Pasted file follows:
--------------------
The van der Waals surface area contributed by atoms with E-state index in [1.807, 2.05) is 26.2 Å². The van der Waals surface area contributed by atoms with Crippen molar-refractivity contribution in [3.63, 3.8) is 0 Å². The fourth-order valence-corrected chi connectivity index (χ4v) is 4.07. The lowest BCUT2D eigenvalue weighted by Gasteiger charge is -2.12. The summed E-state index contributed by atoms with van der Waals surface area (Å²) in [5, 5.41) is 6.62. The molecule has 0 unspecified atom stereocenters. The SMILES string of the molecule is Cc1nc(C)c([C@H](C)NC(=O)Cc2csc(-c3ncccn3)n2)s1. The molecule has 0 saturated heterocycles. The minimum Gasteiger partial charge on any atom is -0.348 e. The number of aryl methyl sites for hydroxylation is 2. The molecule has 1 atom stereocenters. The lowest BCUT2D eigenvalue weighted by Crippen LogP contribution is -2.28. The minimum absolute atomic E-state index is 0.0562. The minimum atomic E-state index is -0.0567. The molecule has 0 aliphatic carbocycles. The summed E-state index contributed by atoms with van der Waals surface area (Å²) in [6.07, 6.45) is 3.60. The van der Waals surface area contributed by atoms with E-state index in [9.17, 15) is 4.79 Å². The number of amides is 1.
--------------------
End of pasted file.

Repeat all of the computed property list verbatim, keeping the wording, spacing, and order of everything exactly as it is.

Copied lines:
The van der Waals surface area contributed by atoms with E-state index in [1.807, 2.05) is 26.2 Å². The van der Waals surface area contributed by atoms with Crippen molar-refractivity contribution in [3.63, 3.8) is 0 Å². The fourth-order valence-corrected chi connectivity index (χ4v) is 4.07. The lowest BCUT2D eigenvalue weighted by Gasteiger charge is -2.12. The summed E-state index contributed by atoms with van der Waals surface area (Å²) in [5, 5.41) is 6.62. The molecule has 0 unspecified atom stereocenters. The SMILES string of the molecule is Cc1nc(C)c([C@H](C)NC(=O)Cc2csc(-c3ncccn3)n2)s1. The molecule has 0 saturated heterocycles. The minimum Gasteiger partial charge on any atom is -0.348 e. The number of aryl methyl sites for hydroxylation is 2. The molecule has 1 atom stereocenters. The lowest BCUT2D eigenvalue weighted by Crippen LogP contribution is -2.28. The minimum absolute atomic E-state index is 0.0562. The minimum atomic E-state index is -0.0567. The molecule has 0 aliphatic carbocycles. The summed E-state index contributed by atoms with van der Waals surface area (Å²) in [6.07, 6.45) is 3.60. The van der Waals surface area contributed by atoms with E-state index in [9.17, 15) is 4.79 Å². The number of amides is 1.